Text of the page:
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on January 31, 2004
"Cold Mountains", one of the best films of the year (it's a crime it wasn't nominated for Best Picture), is beautifully crafted, stirring, poetic tale of love, loss, and the will to survive. Directed and adapted to the screen by the wonderful Anthony Minghella and boasting a stunning cast of Jude Law, Nicole Kidman, Renee Zellweger, Philip Seymour Hoffman, Natalie Portman, Giovanni Ribisi, Jack White, Brendan Gleeson, and Donald Sutherland, this film is truly a force to be reckoned with.
"Cold Mountain" tells the story of Inman (Law), a carpenter working in Cold Mountain, North Carolina in 1861 when the alluring, elegant, and well-educated Ada (Kidman) and her father, Reverend Monroe (Sutherland), move to the Blue Mountains from the city. Inman and Ada, in true Hollywood fashion, are instantly taken by each other and engage in restrained flirtation, Ada's preacher father and their different social classes being the bulwark from romance. Soon the Civil War begins and the entire young male population of Cold Mountain departs in eager anticipation of glorious battle. Inman and Ada engage in one fleeting, hungry kiss before he rushes off to join the departing procession.
During battle, Inman is wounded and, after reading Ada's numerous earnest letters imploring him to return to her, deserts the Confederate army and embarks upon an Odyssey-like journey back home to his true love. Meanwhile, Ada's father has died, leaving her helpless and alone on their 300 acre farm. Soon Ruby (Zellweger) arrives and offers Ada her services in exchange for food and shelter. Realizing that she simply cannot manage on her own, Ada agrees. The rest of this spellbinding film flashes back and forth between Ada, being "all that keeps Inman from sliding into some dark place" and Inman, being Ada's "last thread of courage". Though these two souls barely know each other, they both remarkably become the single thing in each others world worth living for, worth fighting for.
When boiled down to it, "Cold Mountain" is simply a beautiful testament of the human soul's fierce will to survive and, as corny as it sounds, the power of love. If it weren't for their love, neither Ada nor Inman would have found the will and courage to survive after their lives had been shattered by the brutalities of war.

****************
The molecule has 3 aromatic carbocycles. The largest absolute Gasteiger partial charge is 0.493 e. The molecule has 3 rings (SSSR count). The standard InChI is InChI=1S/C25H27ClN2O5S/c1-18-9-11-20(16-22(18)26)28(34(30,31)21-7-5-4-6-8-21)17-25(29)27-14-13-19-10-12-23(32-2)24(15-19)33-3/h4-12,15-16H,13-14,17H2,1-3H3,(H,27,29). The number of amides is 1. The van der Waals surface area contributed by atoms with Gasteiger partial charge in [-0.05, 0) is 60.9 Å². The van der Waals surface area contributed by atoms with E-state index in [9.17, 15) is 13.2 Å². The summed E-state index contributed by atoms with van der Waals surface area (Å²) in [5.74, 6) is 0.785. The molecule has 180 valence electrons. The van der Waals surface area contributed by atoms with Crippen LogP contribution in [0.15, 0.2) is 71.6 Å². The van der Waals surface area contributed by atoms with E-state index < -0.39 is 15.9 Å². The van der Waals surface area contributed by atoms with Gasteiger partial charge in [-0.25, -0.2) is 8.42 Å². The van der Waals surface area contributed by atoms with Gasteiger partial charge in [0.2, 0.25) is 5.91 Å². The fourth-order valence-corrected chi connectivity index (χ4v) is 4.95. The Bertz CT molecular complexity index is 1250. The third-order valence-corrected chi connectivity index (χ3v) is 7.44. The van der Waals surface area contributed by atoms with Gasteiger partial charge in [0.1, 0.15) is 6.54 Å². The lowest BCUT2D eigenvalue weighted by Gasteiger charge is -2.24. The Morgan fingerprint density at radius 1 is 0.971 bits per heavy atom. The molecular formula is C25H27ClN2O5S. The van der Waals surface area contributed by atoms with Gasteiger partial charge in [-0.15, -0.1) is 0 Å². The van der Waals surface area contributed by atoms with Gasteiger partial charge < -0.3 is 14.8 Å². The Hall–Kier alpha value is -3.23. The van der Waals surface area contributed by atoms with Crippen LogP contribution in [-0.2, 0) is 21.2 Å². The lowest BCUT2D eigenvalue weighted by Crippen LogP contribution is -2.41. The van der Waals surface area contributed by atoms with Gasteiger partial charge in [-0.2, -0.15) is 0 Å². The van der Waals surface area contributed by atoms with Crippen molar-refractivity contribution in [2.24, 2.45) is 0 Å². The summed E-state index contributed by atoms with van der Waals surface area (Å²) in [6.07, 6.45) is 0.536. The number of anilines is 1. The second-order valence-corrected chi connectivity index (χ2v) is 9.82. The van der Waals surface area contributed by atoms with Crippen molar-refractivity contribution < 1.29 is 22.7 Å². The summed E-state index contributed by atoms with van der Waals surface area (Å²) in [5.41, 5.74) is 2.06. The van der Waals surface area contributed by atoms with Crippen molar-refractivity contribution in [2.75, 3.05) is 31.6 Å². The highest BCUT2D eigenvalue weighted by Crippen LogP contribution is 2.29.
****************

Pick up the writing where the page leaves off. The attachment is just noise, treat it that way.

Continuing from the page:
The seamlessly intertwined music plays such a large emotional role in this film. From Gabriel Yard's haunting score to Alison Krauss' tender songs, the music in this films helps to create an absorbing atmosphere that sucks you right into the Civil War. In addition, John Seale's breathtaking cinematography complete with sweeping views of the snow-encrusted Blue Mountains makes this a film you simply must see on the big screen.
This has been a very difficult review for me to write. Upon first seeing "Cold Mountain", I was pleased with the film, but definitely not as taken with it as I soon came to be. That all changed in the weeks following. I simply cannot get this film out of my head. The hope, the sacrifices, the pain, the loss, the love. It really sticks with you. It's hard to put my feelings into words and I sincerely hope that this review has given you the incentive to go see this film, and by doing so, embark upon an unforgettable journey.
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HALL OF FAMEon January 6, 2004
"Cold Mountain," directed by Anthony Minghella, stars Jude Law as Inman, a Confederate soldier during the U.S. Civil War, and Nicole Kidman as Ada, the minister's daughter he loves and longs for when he leaves to fight. Renee Zellweger costars as Ruby, a feisty farmhand who works with Ada on the homefront.